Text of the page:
Designer Toys for Grown-Ups


The holidays are a time for families and loved ones to celebrate togetherness, and they tend to arouse feelings of nostalgia that recall simpler times. The days of being a child and enjoying hours with your favorite toy don’t have to be a distant memory. There are plenty of playthings for grown-ups that encourage similar exploration and fun. We’ve gathered some of our favorite toys that emphasize great design, responsible materials, and conceptual artistry.

Designer Christina Kazakia’s Stick-lets are rainbow-colored connectors (with two to four holes) that join sticks of different sizes together. The silicone material is safe and weather resistant. “Stick-lets can help kids get back outside, away from the screen and into the world, where they create stimulating and imaginative experiences. By engaging with this toy, they become aware of a resourceful and renewable element, the stick.”

Muji’s city in a bag doubles as a lovely desk sculpture.

“TyoToys breaks the collectible toy mold by offering scale replicas from graffiti’s living legends.”

Constantin and Laurene Boym paid tribute to New York City’s multicultural population with Babel Blocks. Dolls Moishe, Nafisa, Mary, Chen, and Jose represent “a beautiful hodgepodge of cultures, religions and ethnicities inherent to the city that never sleeps.” Each wooden figure has its own YouTube video with backstory.

Kinoishi puts a philosophical spin on the concept of toys. Designer Taku Sato’s polished, wooden stones offer a tactile and meditative experience.

Monkey Design’s model paper postcards are a playful gift.

Karo Knitter put a twist on the matryoshka doll, featuring architectural elements.

Italian fashion house Missoni designed these limited-editing, zigzag-patterned stuffed animals in support of OrphanAid Africa.

Marilyn Neuhart’s adorable Kitty Casa Doll:

“Using scraps of colorful Mexican cotton fabric given to her by a freelance client, Marilyn started making simple stuffed dolls for her children. A doll eventually ended up in the hands of Ray Eames, who asked Marilyn to make one for Alexander Girard. Ray subsequently sent the doll to Girard at Christmas of 1959, who ruminated over it until the following September then asked Marilyn to make 100 of the dolls for the grand opening of the new Textile & Objects store in three months. Working night and day, Marilyn made her deadline. The dolls became the centerpiece of the revolutionary new store when it opened in May of 1961.”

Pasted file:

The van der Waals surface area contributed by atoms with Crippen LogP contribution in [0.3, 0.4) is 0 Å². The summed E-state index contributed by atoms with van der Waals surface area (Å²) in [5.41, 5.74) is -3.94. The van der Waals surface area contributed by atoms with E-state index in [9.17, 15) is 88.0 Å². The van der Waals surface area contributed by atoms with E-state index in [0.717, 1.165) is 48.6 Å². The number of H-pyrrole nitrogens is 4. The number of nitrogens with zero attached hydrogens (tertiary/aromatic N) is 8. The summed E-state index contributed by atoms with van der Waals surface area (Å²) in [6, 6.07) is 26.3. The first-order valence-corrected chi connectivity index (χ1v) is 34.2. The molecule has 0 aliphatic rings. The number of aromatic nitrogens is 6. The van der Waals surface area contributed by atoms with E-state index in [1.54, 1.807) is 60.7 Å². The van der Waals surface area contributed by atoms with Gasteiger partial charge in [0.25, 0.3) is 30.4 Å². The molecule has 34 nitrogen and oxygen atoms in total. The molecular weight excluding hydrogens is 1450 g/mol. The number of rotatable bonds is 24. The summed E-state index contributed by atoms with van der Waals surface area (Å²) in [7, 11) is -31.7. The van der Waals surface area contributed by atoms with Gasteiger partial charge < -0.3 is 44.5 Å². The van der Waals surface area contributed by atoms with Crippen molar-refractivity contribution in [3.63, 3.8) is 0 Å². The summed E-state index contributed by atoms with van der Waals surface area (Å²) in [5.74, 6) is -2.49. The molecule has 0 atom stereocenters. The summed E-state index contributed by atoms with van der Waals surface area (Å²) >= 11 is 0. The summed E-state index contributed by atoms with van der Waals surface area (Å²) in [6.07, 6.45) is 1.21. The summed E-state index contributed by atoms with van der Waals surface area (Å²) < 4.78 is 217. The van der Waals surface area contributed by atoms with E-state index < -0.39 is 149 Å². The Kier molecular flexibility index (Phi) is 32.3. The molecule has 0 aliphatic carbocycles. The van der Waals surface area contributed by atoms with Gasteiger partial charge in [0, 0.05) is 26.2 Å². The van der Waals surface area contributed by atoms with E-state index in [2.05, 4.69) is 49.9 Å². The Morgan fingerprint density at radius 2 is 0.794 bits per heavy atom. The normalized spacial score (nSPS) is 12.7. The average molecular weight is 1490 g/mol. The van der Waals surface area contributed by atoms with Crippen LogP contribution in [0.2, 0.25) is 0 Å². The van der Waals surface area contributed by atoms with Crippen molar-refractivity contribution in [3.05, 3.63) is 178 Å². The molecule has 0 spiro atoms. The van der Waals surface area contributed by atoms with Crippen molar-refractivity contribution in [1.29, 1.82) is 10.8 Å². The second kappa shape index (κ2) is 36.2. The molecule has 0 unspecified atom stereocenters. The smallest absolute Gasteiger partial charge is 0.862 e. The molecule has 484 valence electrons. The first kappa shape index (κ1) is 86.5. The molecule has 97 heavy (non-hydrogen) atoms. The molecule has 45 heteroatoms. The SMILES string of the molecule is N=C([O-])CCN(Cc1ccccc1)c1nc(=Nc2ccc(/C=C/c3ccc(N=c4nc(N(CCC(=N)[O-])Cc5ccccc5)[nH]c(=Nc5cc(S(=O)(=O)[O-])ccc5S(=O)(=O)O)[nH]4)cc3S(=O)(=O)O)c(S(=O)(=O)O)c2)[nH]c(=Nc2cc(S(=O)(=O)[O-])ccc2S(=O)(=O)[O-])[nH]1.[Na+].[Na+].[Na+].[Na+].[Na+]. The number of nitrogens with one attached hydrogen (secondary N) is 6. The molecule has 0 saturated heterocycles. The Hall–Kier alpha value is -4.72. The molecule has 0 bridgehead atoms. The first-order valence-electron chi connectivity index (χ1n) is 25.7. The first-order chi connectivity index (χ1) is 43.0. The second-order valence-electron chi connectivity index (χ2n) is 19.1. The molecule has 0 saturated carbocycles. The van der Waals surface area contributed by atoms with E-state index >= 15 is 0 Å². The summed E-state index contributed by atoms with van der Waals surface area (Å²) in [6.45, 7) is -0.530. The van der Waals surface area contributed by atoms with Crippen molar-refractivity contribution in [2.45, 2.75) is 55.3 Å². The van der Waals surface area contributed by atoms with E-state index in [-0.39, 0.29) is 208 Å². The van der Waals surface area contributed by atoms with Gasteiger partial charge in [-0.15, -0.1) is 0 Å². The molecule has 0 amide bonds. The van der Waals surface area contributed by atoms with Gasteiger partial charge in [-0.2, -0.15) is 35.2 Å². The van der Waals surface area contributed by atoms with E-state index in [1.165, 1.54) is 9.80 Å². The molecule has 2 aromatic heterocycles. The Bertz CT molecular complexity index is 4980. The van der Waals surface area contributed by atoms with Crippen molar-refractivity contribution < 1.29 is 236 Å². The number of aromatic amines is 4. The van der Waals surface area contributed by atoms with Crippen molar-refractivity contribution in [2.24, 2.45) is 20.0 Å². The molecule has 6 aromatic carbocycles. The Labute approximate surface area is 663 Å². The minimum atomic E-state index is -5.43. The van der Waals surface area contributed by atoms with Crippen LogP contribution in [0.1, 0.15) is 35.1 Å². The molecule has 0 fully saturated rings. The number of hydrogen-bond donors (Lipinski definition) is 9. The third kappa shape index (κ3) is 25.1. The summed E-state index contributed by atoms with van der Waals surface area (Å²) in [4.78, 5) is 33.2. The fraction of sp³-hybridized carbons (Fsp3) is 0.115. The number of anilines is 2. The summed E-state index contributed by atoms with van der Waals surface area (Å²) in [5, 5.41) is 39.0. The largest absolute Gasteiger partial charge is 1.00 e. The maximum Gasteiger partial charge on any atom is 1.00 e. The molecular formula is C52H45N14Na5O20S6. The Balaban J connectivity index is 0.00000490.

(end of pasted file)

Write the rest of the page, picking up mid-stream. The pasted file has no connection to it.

Sergio Guijarro’s minimalist concept for toy Baooab (in collaboration with Miriam Tochijara) only requires your imagination. The wooden pieces encourage people to explore the sensory, emotional side of play, and see the potential in the negative spaces of the toy.

The Magno AM/FM radio has toy appeal, but it’s actually a functioning radio made from wood (the designer has new trees planted based on the company’s yearly wood consumption), with MP3 compatibility and short-wave reception.

Designer and architect Dror Benshetrit’s rainbow building blocks, Quadror, prove geometry can be fun. The flat planes and interlocking joints of the colorful pieces are inspiring.

Part-time coffee table, part-time contemporary dollhouse: Amy Whitworth Design’s QUBIS HAUS invites the younger members of the household a place to play without sacrificing style, but adults can stage their own dioramas in the sleek space, too.

Regulation-sized foosball table kartoni is a made from recyclable cardboard and other renewable materials. The collapsible game table can be assembled without glue or screws. You can customize the look of kartoni via an online generator where figures can be created and printed. There’s even a spot for your drink and smartphone, making kartoni a true grown-up toy.

If you want to play the adult, life-size version of Lincoln Logs, check out Patch from studio Beza Projekt. These bandage-style joints allow you to construct your own unique furniture or whatever else your heart desires.

These dino desk helpers from David Buchanan, designed as part of the Rochester Institute of Technology’s Metaproject, double as fun action figures during downtime at the office.

A sleek, contemporary rocking chair for adults from Doshi Levien. Celery’s Lullaboo line of furniture also includes an adult version, made from formaldehyde-free fiberboard and low-volatile-organic-compound (VOC) paint and finishes.

Josh Finkle’s handcrafted wooden toys of extinct animals “are meant to incite wonder and interest in creatures that existed only a short while ago.” The packaging unfolds to reveal an infographic about each animal’s history.

Build the mid-20th century modern work of architecture you’ll never be able to afford with Eames Blocks.

Beautiful sterling silver spinning tops.

A DIY-savvy drawing machine made from an oak cotton reel, peg, felt tip pen, rubber band, and piece of wax.